CM: We had the first meeting in '97 at Dogwood. So, those two guys should get a lot of credit. And I'm involved on the Government Affairs Committee of the GCBG. We're working really hard to get our voices heard under the Gold Dome. It's not industry-oriented, selling direct, it's a consumer thing. I am a beer consumer too, and I look at it as the millions of people around Georgia should be able to buy beer directly from a brewery. And tourists should, too!
JR: As Crawford said, I've been involved in the Guild since its inception, and the Guild has done something significant. When you go down to the capital and you mention the GCBG, people either go, "Ugh, those guys!" or they go, "Oh yeah, I like those guys." They know who we are. We've got their attention now. Nothing moves fast in this state, but at least we have their attention. We're gonna keep pushing them, and we're gonna get what we want.
CM: And the small entity that it is, GCBG can only get something done in conjunction with the citizens and beer drinkers of Georgia. It has to work in tandem. The people of Georgia have to be a part of that, and the only way to do it is to literally call or write your state representatives. It sounds hokey, and my daughters are studying it in school, but then you get older and it seems like people forget about it.
Other than the laws, what does Atlanta need to be considered a beer hub like Asheville, Portland, Denver, San Diego?
JR: Nothing. When I visit Asheville, it's good. There are a few places that are great! But I drink more great beer here, in this area, from local breweries that blow me away on a daily basis, than any place in the South. Asheville is beautiful, you go to the mountains. It's a great place. But they can do anything they want. It makes it easier for them to be viable. They're not restricted.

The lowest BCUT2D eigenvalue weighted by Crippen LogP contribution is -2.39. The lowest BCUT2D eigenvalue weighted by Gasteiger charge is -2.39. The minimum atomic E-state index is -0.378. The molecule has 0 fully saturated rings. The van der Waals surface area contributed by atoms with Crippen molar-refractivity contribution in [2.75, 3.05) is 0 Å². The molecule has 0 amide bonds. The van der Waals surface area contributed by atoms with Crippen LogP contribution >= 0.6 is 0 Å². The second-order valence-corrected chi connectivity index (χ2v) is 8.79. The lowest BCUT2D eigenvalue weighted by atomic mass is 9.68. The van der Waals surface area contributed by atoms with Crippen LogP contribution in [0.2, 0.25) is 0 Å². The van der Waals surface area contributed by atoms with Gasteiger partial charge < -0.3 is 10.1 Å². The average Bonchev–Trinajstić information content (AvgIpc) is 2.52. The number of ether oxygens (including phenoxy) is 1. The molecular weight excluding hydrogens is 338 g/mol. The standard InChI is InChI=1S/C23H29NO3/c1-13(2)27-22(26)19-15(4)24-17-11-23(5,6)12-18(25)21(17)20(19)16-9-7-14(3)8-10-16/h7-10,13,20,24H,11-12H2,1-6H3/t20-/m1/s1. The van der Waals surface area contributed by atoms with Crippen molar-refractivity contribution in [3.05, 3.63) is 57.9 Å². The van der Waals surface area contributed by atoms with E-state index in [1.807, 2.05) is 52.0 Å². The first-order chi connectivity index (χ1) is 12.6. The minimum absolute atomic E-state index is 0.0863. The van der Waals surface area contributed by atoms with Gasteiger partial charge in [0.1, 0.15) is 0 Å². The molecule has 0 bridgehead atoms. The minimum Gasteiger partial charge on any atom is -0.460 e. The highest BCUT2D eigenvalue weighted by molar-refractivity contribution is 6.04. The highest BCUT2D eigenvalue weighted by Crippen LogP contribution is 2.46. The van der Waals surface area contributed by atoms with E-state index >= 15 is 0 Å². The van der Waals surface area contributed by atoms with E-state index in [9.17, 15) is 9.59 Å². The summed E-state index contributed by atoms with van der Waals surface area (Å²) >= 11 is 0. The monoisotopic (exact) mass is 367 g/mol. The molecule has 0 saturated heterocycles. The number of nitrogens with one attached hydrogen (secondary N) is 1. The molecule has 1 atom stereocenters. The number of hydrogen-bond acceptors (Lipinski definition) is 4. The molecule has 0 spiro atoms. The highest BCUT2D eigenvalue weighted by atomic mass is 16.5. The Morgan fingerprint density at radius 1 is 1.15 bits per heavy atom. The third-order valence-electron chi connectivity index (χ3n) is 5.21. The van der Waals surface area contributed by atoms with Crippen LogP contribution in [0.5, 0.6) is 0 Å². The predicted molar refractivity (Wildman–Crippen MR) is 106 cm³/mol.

CM: That's it. What else could there be?
JR: We've got more education to do, but that's true in most places. People don't realize how big Atlanta is. We've got more people in the greater Atlanta area than Colorado's got in its whole state. So, the culture's gotta grow, but the culture's being held back by the laws. That's the problem.
Several Georgia breweries have closed over the years, trends come and go, but you guys are both still here. What's the secret to sticking around in Georgia's craft beer scene?
JR: It's a secret, man. laughs
CM: It's like anything, running any business. You've gotta make a great product, you gotta be able to get that product to market, and you have to do so in sound economic terms. I don't think there's any mystery to the beer thing. I look back and see how the market's changed and the beer culture's changed over the last 20 years. I started doing barrel-aged casks in 1997. There was no term "barrel-aged." When I started doing it, I'd take them to bars and restaurants and no one knew what the hell it was. The Brick Store turned me down originally. Think about that. There were a couple people who said yes: Andy Klubock, who was then at Taco Mac and now Summits Wayside Tavern, jumped all over it. Ethan Wurtzel at Twain's, he said, if I remember correctly, "I don't know what the hell it is, but that sounds pretty cool and I'd like to do it." And Hippie Don %22Hippie%22 Hinamon down at the Euclid Avenue Yacht Club.
This is a great story, and I think it shows the change in the culture. I did a stout that was dry-hopped, and we had it ... in a French oak cask at the Yacht Club. We tapped that cask Saturday afternoon, and Hippie and I were drinking all day. Not one person would drink that beer. "Dude, why would I drink a beer out of a wood thing? It's disgusting!" This is progressive Little Five Points, and they had no interest in a barrel-aged cask ale. Like, none. Ridicule. We pounded the beer all day and night, so much fun. But at the end of it, I apologized, and Hippie said, "No, man, will you do it again next week?" laughs It took people like that. And now, if you do a barrel-aged so-and-so in a cask you'll have a line out the door.